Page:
- City benefits as delayed Hong Kong link set to begin this year
- Chinese investors pursue high growth, exciting stories: UBS
In a year that hasn’t offered much comfort to China’s battered stock investors, those who picked Shenzhen have something to boast about.
The benchmark index of equities in the fishing village-turned-digital hub climbed 3.2 percent last quarter and is trading near a record relative to the Shanghai Composite Index. While both of China’s markets rank among the 10 worst global performers this year, Shenzhen is drawing ahead on appetite for small stocks in industries that will benefit from the nation’s economic transition and speculation a planned link with Hong Kong will attract foreign inflows.
“Chinese investors don’t mind expensive or small stocks because they pursue high growth and exciting stories,” said Wenjie Lu, a strategist at UBS Group AG in Shanghai. “Retail investors are a dominant force and this divergence will continue."
For other global money managers, valuations aren’t so easily dismissed. Shares listed in Shenzhen trade at an average 46 times earnings, almost triple the multiple on stocks in Shanghai. Caroline Maurer, head of greater China equities at BNP Paribas Investment Partners, says she’ll look at buying Shenzhen’s technology, consumer and media stocks once they get cheaper.
“Until there are clear catalysts such as improved China macro data, Shenzhen-Hong Kong Stock connect launch, and significant supply-side reform measures to support a sustainable rally, we prefer to keep our exposure to A-shares on the low side,” Hong Kong-based Maurer said by e-mail last week.
The Shenzhen index, containing more than 1,800 companies in industries from technology to healthcare, rose 0.4 percent to close at a six-month high on Wednesday. The gauge traded at the highest on record versus the Shanghai Composite on June 28, according to data compiled by Bloomberg. Jordi Visser, head of investments at $1.4 billion U.S. hedge fund Weiss Multi-Strategy Advisers, said in March that he expects the Shenzhen Composite to top all other global stock gauges in the next three to five years.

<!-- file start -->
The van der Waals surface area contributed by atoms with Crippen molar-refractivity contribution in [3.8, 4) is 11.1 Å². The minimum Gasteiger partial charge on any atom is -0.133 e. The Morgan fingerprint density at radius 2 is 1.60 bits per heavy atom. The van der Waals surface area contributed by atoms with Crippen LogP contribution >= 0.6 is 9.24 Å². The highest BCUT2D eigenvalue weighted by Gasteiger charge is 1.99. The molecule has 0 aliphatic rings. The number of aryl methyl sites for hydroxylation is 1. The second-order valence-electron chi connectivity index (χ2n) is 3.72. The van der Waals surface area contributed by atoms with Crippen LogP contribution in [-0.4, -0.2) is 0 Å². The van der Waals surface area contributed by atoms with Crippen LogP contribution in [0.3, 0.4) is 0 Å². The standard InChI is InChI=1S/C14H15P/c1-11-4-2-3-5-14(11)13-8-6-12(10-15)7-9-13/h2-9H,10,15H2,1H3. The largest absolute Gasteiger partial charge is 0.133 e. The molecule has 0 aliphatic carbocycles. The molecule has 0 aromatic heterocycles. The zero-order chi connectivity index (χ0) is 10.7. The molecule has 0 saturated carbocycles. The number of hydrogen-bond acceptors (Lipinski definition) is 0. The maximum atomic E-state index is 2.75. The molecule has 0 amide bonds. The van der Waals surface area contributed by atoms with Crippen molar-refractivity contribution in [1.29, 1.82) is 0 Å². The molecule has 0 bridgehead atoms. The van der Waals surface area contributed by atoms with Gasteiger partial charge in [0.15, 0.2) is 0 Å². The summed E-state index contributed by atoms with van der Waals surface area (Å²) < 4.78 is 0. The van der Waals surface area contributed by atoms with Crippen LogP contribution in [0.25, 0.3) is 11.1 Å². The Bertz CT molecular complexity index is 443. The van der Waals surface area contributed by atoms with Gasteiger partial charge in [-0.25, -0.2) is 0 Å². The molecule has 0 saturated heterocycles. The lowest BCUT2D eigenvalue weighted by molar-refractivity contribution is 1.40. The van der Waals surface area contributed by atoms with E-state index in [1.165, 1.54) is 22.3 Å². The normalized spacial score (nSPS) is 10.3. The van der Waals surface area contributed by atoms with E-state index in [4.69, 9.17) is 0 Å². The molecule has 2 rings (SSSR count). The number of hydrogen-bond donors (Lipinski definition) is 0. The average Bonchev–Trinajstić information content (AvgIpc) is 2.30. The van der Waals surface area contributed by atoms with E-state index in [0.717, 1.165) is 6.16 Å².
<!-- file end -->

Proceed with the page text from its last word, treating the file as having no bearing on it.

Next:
The link between exchanges in the southern Chinese city and Hong Kong will begin this year, Hong Kong Commercial Daily reported China Securities Regulatory Commission Chairman Liu Shiyu as saying last week. The start date hasn’t been set amid technical problems, Liu was cited as saying. The program, an expansion of one with Shanghai, is part of government efforts to open up mainland markets. At the moment, foreign investors can only buy Shenzhen equities after applying for a quota.
Yuliang Chang, Hong Kong-based strategist at Deutsche Bank AG, wrote in a June 29 report that authorities would announce the Shenzhen connect soon and the actual start date may be in three months’ time. Northern Trust Securities Inc. advised investors to buy Hong Kong Exchanges & Clearing Ltd. and Bank of China Ltd. shares.
Shenzhen bulls say the city has more in its favor than the link. Its companies are best-placed to gain from government policies that seek to transform an economy driven by industrial expansion to one focused on technological efficiency, according to Macquarie Capital Securities Ltd.
Companies on the Shenzhen Composite registered an 8.1 percent increase in earnings in 2015, compared with a 9.5 percent decline for firms on the Shanghai gauge. BYD Co., the Shenzhen-listed electric-car maker that counts Warren Buffett’s Berkshire Hathaway Inc. as a shareholder, reported in April that first-quarter earnings jumped to 850.7 million yuan ($128 million), a seven-fold jump from a year earlier. PetroChina Co., the nation’s biggest oil and gas producer, posted its first-ever loss in the same period, while at Zijin Mining Group Co., the largest gold mining company traded in Shanghai, net income sank 85 percent.
“Private enterprise and new economy earnings growth has been far better than SOEs over the past 10 years and we expect this divergence to continue,” said Erwin Sanft, head of China strategy with Macquarie Capital in Hong Kong. “As long as China’s overall growth continues to be weak, then the market will reward stocks that can achieve double-digit earnings growth.”